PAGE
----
Fifth, we will see a banking crisis in the emerging block, particularly in China, which will continue to see its growth dwindle, which in turn will serve to maintain levels of capital flight at some 100 billion dollars a month. This process will only be stemmed by a strong devaluation of the yuan and by using reserves to recapitalize Chinese banks, which will suffer big losses due to granting loans in dollars to Chinese firms with revenues in yuans (approximately a trillion dollars of a total of two trillion dollars was incurred by emerging firms in recent years). Nevertheless, there is marked growth in India (7.3%), and although Russia and Brazil are still in recession, the drops in GDP will be much softer than 2015. Both countries should be back to positive growth levels in 2017.
Sixth, the imbalance fuelled by raw materials, particularly oil, is circumstantial. We will see more and more adjustments in terms of supply. Nobody wants the oil price situation to lead to a threat of recession and enormous geopolitical tensions. If necessary there will be cuts in production and the price per barrel will go back up, which will stymie excessive pessimism in the markets.
Economic growth, wages, and wellbeing, cannot depend on central banks. Said banks should soften cycles using monetary policy. A reduction in interest rates or quantitative expansion cause, in theory, a situation in which future demand is brought forward to the present, and through the resulting depreciation of the currency, exporters in other countries or regions are “robbed” of demand due to a possible rise in exports from the country that has depreciated its currency (the weaker currency makes the home country more competitive). Nevertheless, we have all seen the limitations of such monetary policy measures. They’re powerful at first but if they’re used regularly their effectiveness wanes. Moreover, due to the fact that we cannot trade with Mars, if practically all central banks adopt such measures it would make it impossible to rob demand for exports from other countries. Given that it would not be possible to attract demand from extraterrestrials, the only other possibility would be to rob a bit of the US market, which is currently seeing a rise in the dollar because its central bank has stopped printing money and fixing interest rates at negative levels. In view of all these factors, if we continue to rob demand from the US, we would be condemning the US economy to the same kind of weakness, and that isn’t in anybody’s interest because it has the highest level of marginal consumption. If the US sneezes, the rest of the world will suffer, and this scenario gives more cause for concern than playing with negative interest rates.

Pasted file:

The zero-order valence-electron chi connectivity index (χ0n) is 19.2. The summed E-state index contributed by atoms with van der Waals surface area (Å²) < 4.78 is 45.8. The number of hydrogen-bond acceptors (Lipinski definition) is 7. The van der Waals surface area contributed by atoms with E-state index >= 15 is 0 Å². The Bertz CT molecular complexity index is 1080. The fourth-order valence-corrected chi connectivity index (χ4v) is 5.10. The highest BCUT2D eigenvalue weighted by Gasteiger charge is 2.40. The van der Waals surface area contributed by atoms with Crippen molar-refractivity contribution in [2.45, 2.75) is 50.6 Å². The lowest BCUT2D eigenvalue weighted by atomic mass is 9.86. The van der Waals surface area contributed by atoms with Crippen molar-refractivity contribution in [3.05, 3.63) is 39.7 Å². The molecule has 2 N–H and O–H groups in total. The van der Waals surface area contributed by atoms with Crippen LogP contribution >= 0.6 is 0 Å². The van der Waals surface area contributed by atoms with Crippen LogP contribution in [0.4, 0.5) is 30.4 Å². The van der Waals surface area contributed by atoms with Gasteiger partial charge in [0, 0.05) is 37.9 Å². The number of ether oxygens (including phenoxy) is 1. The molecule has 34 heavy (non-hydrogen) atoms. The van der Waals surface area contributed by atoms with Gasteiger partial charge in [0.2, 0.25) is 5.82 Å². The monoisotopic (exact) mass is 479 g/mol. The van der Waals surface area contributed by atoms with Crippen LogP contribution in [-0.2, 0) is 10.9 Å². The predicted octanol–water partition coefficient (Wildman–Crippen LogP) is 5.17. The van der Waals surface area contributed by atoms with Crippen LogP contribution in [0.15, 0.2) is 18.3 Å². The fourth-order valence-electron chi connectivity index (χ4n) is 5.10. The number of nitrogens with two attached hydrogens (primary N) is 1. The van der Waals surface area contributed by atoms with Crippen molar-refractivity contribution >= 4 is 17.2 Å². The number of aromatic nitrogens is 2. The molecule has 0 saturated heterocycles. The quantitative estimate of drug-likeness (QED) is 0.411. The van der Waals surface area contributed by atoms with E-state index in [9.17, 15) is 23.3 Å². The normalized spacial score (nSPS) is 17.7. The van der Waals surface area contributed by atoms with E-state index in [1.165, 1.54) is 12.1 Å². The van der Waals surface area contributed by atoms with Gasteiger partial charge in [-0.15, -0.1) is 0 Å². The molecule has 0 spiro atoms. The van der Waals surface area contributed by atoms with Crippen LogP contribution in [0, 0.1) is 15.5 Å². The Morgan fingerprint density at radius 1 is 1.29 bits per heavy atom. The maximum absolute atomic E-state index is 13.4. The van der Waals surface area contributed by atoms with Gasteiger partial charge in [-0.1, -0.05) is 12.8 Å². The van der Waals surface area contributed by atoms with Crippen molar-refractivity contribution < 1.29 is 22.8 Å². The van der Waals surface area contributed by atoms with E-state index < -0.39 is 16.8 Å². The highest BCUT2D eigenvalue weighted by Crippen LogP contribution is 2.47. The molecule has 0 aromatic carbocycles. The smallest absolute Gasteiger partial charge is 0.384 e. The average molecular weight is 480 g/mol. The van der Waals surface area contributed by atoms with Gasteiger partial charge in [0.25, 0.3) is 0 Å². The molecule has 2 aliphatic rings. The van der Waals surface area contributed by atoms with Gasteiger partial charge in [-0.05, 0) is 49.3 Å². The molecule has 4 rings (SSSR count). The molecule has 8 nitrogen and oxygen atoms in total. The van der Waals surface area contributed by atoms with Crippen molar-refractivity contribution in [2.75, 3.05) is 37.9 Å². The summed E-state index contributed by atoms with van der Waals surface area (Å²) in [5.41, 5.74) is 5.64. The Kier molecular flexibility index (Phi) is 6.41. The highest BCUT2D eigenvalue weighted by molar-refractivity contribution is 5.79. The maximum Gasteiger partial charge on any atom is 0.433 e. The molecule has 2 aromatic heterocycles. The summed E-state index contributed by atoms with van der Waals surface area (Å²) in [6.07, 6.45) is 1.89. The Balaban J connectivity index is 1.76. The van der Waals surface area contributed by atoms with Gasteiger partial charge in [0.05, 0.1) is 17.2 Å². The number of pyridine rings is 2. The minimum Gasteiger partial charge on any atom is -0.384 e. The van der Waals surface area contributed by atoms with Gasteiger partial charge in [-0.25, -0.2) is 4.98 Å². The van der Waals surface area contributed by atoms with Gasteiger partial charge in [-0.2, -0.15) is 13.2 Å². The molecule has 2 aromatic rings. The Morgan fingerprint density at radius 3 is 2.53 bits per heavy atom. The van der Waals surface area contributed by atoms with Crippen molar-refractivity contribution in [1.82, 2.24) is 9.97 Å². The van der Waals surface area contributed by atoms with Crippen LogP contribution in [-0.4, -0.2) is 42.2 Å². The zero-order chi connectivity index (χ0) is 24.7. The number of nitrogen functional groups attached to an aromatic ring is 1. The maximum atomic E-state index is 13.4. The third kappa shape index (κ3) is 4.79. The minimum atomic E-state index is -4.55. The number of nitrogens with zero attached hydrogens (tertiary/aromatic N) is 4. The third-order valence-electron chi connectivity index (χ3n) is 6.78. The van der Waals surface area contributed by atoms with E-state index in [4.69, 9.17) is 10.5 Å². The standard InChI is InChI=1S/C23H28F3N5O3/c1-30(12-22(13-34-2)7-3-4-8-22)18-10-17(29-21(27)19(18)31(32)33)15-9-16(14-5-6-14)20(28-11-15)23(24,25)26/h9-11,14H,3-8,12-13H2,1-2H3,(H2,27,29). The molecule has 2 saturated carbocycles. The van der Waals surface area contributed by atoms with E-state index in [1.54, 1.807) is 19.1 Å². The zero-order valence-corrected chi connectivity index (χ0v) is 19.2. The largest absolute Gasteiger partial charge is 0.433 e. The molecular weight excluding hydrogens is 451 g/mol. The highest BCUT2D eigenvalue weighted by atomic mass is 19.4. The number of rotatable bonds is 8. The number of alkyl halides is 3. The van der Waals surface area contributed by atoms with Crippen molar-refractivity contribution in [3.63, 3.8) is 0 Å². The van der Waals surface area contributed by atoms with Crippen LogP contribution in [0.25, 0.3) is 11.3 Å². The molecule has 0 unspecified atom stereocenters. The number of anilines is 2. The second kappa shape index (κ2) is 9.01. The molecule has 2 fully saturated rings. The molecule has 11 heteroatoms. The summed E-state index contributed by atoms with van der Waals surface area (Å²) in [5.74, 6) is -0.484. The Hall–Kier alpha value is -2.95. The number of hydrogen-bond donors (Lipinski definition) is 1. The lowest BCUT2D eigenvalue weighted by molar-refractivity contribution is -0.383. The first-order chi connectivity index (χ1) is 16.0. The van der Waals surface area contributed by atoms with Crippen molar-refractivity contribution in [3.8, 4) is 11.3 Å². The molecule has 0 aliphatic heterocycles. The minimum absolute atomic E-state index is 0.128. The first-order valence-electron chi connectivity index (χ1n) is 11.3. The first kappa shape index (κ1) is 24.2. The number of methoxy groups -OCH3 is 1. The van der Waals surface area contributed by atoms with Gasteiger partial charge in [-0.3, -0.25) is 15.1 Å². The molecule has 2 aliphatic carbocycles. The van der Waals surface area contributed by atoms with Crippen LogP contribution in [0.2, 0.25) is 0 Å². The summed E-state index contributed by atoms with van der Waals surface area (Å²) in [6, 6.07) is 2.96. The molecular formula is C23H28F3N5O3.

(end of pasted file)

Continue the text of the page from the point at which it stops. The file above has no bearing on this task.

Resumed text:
Let’s not kid ourselves, wages and wellbeing depend on productivity, and monetary policy cannot sort out productivity because it requires structural reform. It’s time we took responsibility for our expectations and it’s also time that our politicians (not economists) took more responsibility too. The only way to aspire to greater levels of growth and wellbeing is by electing politicians that are brave enough to attack the root of the problem of low productivity, starting with education. The question is whether or not voters and the people they vote in want to tell each other the truth, or if they prefer to continue to play what appears to be game of deception. I’m pessimistic about this.
Coming back to recession, the model used by New York’s FED, based on the best predictor in existence (the differential between ten-year bond profitability and that of the two-year bond), states that the probability of recession stands at 4.56%.
Hence, there will be no recession - only mediocrity.